Tilda Swinton in Erick Zonac's 'Julia' (Magnolia Pictures)

If an alcoholic wreck ever looks you in the eye and says, "Trust me," one word of advice: Don't, especially if her name is Julia Harris. Even if that clear-eyed glint appears genuinely sincere, and a wave of empathy impulsively washes over you for the magnificent woman who may still be residing deep within her soul, try to resist, because Julia will let you down every single time, the same way she's let herself down for her entire life.

Of course, when Julia is careening out of control in the person of Tilda Swinton, it's a much dicier proposition to turn your back on her. Swinton gives another odd, strangely magnetic performance in Julia, directed by Erick Zonca (The Dreamlife of Angels), which opened yesterday in New York. She's alternately a repulsive leech and a charming sexual creature, driven by her primal desires. She resembles a giant bug with corrosive acid running through her veins, like the Queen in Aliens; instead of defending her young, she's defending herself and her own warped view of priorities.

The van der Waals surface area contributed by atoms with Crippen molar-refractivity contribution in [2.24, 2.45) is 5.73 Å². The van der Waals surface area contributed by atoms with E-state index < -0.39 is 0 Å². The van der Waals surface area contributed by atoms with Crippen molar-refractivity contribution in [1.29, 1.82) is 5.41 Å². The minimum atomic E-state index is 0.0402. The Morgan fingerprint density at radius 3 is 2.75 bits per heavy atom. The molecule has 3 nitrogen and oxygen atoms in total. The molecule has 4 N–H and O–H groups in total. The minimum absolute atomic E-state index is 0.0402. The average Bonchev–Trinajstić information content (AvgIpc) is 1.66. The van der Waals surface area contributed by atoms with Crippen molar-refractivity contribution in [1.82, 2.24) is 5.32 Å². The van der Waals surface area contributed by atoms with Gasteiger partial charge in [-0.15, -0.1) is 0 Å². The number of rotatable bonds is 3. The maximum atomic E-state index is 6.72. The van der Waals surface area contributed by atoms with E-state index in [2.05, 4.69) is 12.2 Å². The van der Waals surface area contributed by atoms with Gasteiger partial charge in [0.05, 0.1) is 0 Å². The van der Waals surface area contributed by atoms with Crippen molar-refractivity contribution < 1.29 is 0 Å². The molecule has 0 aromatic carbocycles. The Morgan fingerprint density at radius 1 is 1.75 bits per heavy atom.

"Wreck" is an apt description for her character: her physical appearance is ravaged by neglect and alcoholism; her mental capacity is damaged to the point she can barely think straight; and her emotional stability is fried as though she were in a high-speed collision, bleeding out on the highway with all her parts scattered to the wind.

So why does she inspire such a strong impulse to embrace her warmly?